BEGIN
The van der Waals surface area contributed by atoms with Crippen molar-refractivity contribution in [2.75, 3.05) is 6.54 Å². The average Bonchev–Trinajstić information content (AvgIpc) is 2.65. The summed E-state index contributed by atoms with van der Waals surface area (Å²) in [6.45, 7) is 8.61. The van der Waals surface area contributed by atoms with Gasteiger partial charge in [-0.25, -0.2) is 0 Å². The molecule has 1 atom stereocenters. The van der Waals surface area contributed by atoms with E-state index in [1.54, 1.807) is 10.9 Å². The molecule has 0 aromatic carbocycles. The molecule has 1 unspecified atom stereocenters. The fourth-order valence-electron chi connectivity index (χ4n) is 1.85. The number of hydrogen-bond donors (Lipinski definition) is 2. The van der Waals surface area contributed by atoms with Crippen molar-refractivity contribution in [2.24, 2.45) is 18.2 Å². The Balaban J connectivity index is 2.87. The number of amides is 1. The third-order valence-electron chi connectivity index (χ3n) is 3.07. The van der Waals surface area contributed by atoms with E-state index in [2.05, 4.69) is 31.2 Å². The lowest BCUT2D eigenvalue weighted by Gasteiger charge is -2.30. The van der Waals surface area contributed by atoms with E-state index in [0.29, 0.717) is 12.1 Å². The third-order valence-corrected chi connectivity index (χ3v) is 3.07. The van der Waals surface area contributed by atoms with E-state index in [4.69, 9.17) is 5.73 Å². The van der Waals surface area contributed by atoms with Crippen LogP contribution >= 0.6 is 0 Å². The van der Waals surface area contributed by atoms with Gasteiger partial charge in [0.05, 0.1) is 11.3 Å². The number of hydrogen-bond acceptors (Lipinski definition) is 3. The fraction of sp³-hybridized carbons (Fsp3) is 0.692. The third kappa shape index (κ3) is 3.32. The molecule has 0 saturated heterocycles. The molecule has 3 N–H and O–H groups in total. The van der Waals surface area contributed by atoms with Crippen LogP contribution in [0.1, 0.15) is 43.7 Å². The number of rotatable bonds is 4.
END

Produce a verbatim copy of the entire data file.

The van der Waals surface area contributed by atoms with Crippen molar-refractivity contribution in [2.75, 3.05) is 6.54 Å². The average Bonchev–Trinajstić information content (AvgIpc) is 2.65. The summed E-state index contributed by atoms with van der Waals surface area (Å²) in [6.45, 7) is 8.61. The van der Waals surface area contributed by atoms with Gasteiger partial charge in [-0.25, -0.2) is 0 Å². The molecule has 1 atom stereocenters. The van der Waals surface area contributed by atoms with E-state index in [1.54, 1.807) is 10.9 Å². The molecule has 0 aromatic carbocycles. The molecule has 1 unspecified atom stereocenters. The fourth-order valence-electron chi connectivity index (χ4n) is 1.85. The number of hydrogen-bond donors (Lipinski definition) is 2. The van der Waals surface area contributed by atoms with Crippen molar-refractivity contribution in [2.24, 2.45) is 18.2 Å². The Balaban J connectivity index is 2.87. The number of amides is 1. The third-order valence-electron chi connectivity index (χ3n) is 3.07. The van der Waals surface area contributed by atoms with E-state index in [2.05, 4.69) is 31.2 Å². The lowest BCUT2D eigenvalue weighted by Gasteiger charge is -2.30. The van der Waals surface area contributed by atoms with E-state index in [0.29, 0.717) is 12.1 Å². The third-order valence-corrected chi connectivity index (χ3v) is 3.07. The van der Waals surface area contributed by atoms with E-state index in [4.69, 9.17) is 5.73 Å². The van der Waals surface area contributed by atoms with Crippen LogP contribution >= 0.6 is 0 Å². The van der Waals surface area contributed by atoms with Gasteiger partial charge in [0.05, 0.1) is 11.3 Å². The number of hydrogen-bond acceptors (Lipinski definition) is 3. The fraction of sp³-hybridized carbons (Fsp3) is 0.692. The third kappa shape index (κ3) is 3.32. The molecule has 0 saturated heterocycles. The molecule has 3 N–H and O–H groups in total. The van der Waals surface area contributed by atoms with Crippen LogP contribution in [0.1, 0.15) is 43.7 Å². The number of rotatable bonds is 4.